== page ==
Furthermore, Panitch argues there is an asymmetry between surrogacy in the western world and in India. A commercial surrogate in the west is usually a high school graduate, has freedom to pursue other interests, and is paid £25,000 to £50,000 for her work. (Panitch, 2012). In India, a surrogate is usually undereducated, has a family to provide for, and is kept in a compound in which all behaviour is strictly monitored (ibid). Perhaps more illuminating is that Indian surrogates are paid anywhere from £1,500 to £5,000 for their service (ibid, 2012). It is clear to see that the gender hierarchy is more complex than that between men and women, but within this is a hierarchy between women themselves. Panitch argues ‘global surrogacy serves to satisfy the positive reproductive rights of infertile first-world women’ (ibid: 274). The intersecting identities of Indian surrogates, with their black and minority ethnic (BAME) identity, and working class status, means these women are being exploited through contract pregnancy arrangements. Panitch argues when global surrogacy takes place, ‘wrongfully, albeit mutually advantageous exploitation occurs’ (ibid: 284). Panitch expands on Satz’s egalitarian argument through asserting that not only is gender tied up in issues of surrogacy, but also issues of race and class. Rather than perpetuating a patriarchy, contract pregnancy fuels the kyriarchy we live in. In order for surrogacy to no longer be a threat to the flourishing of women, we must firstly ensure equal opportunity for men and women. We must also further the counter-attack on gender, racial and classist stereotypes. Allowing the positive reproductive rights of women seems to ‘commit (some class of) women to a form of indentured servitude’ (ibid: 285). The negative rights of the surrogates must be protected above all.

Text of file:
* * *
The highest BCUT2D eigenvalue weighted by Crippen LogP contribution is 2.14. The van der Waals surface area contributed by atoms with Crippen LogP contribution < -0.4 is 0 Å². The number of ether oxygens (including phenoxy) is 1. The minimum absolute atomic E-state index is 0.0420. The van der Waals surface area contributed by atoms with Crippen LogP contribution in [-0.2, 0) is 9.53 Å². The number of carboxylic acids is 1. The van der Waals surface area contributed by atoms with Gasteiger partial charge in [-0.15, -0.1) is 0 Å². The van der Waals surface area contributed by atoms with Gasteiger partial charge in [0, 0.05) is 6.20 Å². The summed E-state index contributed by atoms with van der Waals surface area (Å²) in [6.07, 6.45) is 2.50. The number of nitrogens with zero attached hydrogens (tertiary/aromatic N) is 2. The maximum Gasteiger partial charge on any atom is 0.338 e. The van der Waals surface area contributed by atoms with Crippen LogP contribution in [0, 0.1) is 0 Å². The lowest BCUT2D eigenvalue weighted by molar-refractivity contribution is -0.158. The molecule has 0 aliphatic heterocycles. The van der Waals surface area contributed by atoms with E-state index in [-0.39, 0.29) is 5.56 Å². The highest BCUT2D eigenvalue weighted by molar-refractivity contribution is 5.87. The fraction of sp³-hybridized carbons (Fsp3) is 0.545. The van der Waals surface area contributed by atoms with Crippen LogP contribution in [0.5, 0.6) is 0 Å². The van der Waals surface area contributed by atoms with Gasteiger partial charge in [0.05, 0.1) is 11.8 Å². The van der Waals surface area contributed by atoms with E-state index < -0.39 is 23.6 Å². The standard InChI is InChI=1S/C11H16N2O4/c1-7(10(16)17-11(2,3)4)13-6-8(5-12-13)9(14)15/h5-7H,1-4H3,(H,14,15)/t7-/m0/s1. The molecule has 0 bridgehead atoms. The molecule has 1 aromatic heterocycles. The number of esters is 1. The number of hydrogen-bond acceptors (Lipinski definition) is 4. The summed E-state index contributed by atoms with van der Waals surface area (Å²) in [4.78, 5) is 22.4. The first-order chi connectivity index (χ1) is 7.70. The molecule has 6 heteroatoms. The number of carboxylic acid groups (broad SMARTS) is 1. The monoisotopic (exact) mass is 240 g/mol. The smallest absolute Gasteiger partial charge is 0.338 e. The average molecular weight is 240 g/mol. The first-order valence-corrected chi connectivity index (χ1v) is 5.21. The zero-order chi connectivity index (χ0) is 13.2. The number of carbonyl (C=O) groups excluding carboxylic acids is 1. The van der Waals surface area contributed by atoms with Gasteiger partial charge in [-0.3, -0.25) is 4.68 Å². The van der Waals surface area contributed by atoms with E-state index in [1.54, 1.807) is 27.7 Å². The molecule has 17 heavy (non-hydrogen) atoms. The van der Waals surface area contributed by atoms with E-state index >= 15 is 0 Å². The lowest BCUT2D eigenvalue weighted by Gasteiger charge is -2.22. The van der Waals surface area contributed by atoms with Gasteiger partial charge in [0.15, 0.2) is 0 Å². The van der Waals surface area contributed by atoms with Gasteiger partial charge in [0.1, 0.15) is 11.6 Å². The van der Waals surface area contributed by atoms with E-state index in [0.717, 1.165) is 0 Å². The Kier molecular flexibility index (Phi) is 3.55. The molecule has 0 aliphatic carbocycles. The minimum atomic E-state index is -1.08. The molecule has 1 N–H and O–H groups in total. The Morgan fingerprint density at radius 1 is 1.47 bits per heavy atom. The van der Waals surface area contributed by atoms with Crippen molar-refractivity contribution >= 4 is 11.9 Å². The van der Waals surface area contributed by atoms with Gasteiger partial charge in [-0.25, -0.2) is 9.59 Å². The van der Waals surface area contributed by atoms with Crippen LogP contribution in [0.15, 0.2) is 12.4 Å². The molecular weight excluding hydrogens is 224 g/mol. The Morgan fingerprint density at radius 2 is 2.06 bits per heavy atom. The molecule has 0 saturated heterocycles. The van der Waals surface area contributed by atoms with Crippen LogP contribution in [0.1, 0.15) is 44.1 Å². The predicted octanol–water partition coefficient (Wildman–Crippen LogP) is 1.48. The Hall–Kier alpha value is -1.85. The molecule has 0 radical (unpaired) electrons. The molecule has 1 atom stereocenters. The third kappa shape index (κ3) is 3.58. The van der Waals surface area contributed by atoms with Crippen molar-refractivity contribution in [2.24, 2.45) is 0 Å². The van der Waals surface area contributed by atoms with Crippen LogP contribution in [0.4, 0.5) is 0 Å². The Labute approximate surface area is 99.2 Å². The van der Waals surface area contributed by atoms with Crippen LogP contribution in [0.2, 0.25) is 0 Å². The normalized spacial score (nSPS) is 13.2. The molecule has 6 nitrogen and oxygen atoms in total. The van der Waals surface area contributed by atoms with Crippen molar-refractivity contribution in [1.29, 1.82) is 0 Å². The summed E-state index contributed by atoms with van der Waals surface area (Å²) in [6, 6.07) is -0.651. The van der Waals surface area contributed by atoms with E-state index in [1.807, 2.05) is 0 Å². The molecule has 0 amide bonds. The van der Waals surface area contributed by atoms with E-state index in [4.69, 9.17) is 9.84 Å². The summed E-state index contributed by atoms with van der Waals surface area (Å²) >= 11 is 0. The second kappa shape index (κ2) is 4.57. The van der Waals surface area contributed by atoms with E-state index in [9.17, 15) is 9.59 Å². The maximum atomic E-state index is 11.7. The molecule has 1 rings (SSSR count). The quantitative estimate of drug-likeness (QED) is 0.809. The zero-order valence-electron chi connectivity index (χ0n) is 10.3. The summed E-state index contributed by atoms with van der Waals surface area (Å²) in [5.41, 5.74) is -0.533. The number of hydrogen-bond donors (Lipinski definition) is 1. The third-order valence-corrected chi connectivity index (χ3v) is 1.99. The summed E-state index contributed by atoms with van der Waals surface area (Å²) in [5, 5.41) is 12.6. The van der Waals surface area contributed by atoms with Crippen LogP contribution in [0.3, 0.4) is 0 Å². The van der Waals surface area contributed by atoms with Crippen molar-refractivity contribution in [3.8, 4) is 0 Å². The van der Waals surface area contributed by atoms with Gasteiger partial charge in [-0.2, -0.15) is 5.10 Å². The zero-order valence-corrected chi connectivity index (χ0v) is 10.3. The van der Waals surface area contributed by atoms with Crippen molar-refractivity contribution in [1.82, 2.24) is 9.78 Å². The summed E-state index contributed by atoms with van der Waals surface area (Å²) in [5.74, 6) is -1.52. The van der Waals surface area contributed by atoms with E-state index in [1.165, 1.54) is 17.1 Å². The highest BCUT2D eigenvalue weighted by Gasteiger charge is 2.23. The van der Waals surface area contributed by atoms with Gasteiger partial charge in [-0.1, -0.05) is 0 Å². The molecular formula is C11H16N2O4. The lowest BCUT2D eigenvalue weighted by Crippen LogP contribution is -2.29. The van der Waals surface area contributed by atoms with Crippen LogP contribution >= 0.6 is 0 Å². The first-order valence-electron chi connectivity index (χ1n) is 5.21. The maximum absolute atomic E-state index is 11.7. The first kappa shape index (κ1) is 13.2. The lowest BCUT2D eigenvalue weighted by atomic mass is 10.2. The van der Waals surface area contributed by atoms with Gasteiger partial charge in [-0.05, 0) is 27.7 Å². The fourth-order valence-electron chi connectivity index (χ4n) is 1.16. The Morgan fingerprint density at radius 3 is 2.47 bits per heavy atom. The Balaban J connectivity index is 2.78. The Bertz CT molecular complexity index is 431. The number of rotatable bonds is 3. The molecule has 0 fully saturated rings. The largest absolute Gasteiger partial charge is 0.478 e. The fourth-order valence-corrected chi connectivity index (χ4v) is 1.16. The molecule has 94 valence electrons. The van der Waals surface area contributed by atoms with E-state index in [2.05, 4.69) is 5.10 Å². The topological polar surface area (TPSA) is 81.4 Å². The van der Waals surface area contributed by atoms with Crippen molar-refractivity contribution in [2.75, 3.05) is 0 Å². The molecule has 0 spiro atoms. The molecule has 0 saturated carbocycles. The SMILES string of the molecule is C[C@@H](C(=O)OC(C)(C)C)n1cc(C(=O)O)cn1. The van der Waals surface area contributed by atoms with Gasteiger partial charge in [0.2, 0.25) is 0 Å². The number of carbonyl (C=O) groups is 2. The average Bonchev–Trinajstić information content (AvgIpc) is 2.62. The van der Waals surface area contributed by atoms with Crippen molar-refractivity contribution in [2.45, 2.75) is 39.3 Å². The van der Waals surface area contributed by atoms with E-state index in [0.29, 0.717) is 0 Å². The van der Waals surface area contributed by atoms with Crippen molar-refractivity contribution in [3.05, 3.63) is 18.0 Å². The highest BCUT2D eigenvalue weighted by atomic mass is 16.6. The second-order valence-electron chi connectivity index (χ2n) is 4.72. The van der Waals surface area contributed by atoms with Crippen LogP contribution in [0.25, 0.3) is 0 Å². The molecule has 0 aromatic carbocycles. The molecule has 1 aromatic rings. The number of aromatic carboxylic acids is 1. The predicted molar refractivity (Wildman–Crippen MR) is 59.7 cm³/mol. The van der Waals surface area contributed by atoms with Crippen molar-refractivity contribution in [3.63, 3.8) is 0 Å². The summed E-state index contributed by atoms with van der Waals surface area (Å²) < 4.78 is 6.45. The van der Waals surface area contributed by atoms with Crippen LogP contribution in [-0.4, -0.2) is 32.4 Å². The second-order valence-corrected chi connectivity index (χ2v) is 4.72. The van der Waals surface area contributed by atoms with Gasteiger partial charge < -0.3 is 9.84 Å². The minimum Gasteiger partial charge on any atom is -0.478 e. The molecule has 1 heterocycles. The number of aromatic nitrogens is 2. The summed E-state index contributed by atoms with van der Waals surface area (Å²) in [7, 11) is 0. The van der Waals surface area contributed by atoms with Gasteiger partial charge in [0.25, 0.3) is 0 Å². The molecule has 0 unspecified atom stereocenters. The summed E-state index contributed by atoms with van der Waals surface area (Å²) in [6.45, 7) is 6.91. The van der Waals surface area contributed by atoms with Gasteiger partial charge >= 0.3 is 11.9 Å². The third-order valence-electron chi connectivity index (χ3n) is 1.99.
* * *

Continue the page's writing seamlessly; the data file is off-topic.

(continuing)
To conclude, it is not ipso facto that contract pregnancy is morally wrong. Satz’s argument claims that it is the perpetuation of gender stereotypes and the patriarchy which means we should limit the market. Panitch takes the argument further and illuminates the existing kyriarchy we face, and the discrimination between women in the world of contract pregnancy. However, the spheres of prostitution, pornography and arranged marriages also perpetuate the same stereotypes. Rather than making the market illegal on the grounds of stereotyping, we must focus on minimising the risk of exploitation. Only once we give the same respect to women from developing countries to those from western societies, can we begin to change the language surrounding female sexuality and surrogacy.